E. E. McElwain
E. E. McElwain comes of good stock, as is shown in the history of the family on both sides of the house, and in his battle with the world, although now only thirty-three years of age, he has most creditably acquitted himself.
He was born in Oakland, Iowa, May 5, 1878, son of Myron L. and Lydia M. (Muns) McElwain. The father was born in Michigan, May 25, 1843, and accompanied his parents on their removal to Wisconsin, locating near Lancaster, where Myron L. McElwain lived until the outbreak of the Civil war, when he enlisted in the Iron Brigade under General George B. McClellan. In a night action he had his leg broken, the bone protruding through the flesh, which wound made him a cripple for life. He served for two years and after leaving the army spent two years at his old home in Wisconsin and then removed to Minnesota.
Two years later he came to Iowa and lived in Pottawattamie county until 1881, when he located in Willow township, Crawford county. For ten years past he and his wife have resided at Denison. He is a veterinarian and has engaged in that profession ever since early manhood.
Marshall McElwain, a brother of Myron L. McElwain, also served in the Union army during the Civil war. He was wounded and died near St. Louis, Missouri. Another brother, Marcus, was a soldier during the latter part of the war and passed through uninjured. Our subject's great-grandfather fought during the entire period of the American Revolution. On his mother's side three brothers fought under the stars and stripes. Henry Muns enlisted at the age of sixteen and was killed at the battle of Atlanta.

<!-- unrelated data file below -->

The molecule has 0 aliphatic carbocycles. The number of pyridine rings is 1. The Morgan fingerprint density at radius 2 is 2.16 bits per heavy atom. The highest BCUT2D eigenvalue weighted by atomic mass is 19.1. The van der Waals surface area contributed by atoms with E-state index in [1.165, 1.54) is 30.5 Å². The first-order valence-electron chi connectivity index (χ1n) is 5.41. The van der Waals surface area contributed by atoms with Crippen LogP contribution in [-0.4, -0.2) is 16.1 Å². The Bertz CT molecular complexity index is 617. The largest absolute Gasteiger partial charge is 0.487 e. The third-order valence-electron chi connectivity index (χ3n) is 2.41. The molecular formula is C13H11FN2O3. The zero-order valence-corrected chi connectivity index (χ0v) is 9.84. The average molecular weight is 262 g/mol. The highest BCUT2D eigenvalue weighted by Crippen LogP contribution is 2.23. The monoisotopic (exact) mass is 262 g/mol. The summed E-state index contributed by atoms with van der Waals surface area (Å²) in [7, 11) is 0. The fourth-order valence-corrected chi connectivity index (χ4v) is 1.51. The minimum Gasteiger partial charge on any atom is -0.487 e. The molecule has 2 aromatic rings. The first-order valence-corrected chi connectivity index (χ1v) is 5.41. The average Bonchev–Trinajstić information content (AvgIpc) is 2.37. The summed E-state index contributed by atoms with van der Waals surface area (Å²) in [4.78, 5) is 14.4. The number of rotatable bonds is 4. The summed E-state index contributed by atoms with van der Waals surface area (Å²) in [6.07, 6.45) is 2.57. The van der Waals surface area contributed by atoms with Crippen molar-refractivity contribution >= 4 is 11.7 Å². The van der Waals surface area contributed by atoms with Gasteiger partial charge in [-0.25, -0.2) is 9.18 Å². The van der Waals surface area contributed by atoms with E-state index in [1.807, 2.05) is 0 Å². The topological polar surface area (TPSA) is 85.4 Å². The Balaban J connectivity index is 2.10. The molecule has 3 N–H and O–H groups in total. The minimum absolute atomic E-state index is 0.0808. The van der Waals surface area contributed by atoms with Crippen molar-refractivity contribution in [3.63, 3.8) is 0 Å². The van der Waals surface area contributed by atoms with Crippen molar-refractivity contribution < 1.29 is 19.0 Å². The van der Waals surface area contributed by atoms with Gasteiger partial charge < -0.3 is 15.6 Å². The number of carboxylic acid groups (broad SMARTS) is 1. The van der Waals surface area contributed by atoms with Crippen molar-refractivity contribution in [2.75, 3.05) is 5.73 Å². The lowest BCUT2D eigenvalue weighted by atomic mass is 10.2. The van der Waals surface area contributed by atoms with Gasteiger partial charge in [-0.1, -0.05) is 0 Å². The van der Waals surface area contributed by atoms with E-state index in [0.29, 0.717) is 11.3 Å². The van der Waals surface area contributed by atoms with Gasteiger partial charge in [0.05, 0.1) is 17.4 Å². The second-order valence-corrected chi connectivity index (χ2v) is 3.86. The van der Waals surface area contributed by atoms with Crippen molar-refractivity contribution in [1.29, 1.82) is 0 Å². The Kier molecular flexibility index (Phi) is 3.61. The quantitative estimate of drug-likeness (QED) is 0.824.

There were nine children in the family of Mr. and Mrs. Myron L. McElwain, namely: Jay B., who is now editor of the Moorehead Times, of Moorehead, Iowa; Ed R., who is engaged in the elevator business at Blencoe, Iowa; Bert M. and A. L., who live at Kenwood, Iowa; E. E., of this review; Arthur, of Moorehead; Ora, of Charter Oak; Emma; and Laura, who is engaged in the millinery business at Denison. Edward R. McElwain served for five years in the regular army of the United States in various parts of the country and participated in the Sioux Indian war in the Black Hills, being twice shot through the body. His recovery appeared almost miraculous.
E. E. McElwain was educated in the public schools of Willow township and the graded school at Charter Oak, later attending college at Denison. He remained at home until twenty-two years of age and then began farming on rented land in Willow township. He conducted his business to such good advantage that after eight years he was able to purchase land and now owns three hundred and twenty acres, which he has transformed into productive fields. He is a feeder of stock and also an extensive raiser of thoroughbred Hampshire hogs, and the interest and ability he has shown in the various departments of his work have resulted in marked success financially.
In 1903 Mr. McElwain was united in marriage to Miss Clarissa Haworth, a native of Crawford county, and they have three children, namely: Myron, Loa and Vernon.
Politically, Mr. McElwain gives his allegiance to the republican party and although he' has never aspired to the honors of public life he has held several township offices. He was reared in the faith of the Methodist Episcopal church, and in his various relations with others he has always aimed to be just and fair, performing his duties conscientiously and ever mindful of the welfare of the community. He dearly deserves the reputation he has achieved as a progressive and public-spirited citizen.
Source: History of Crawford County, Iowa. Vol. II. Chicago: The S. J. Clarke Publishing Co., 1911.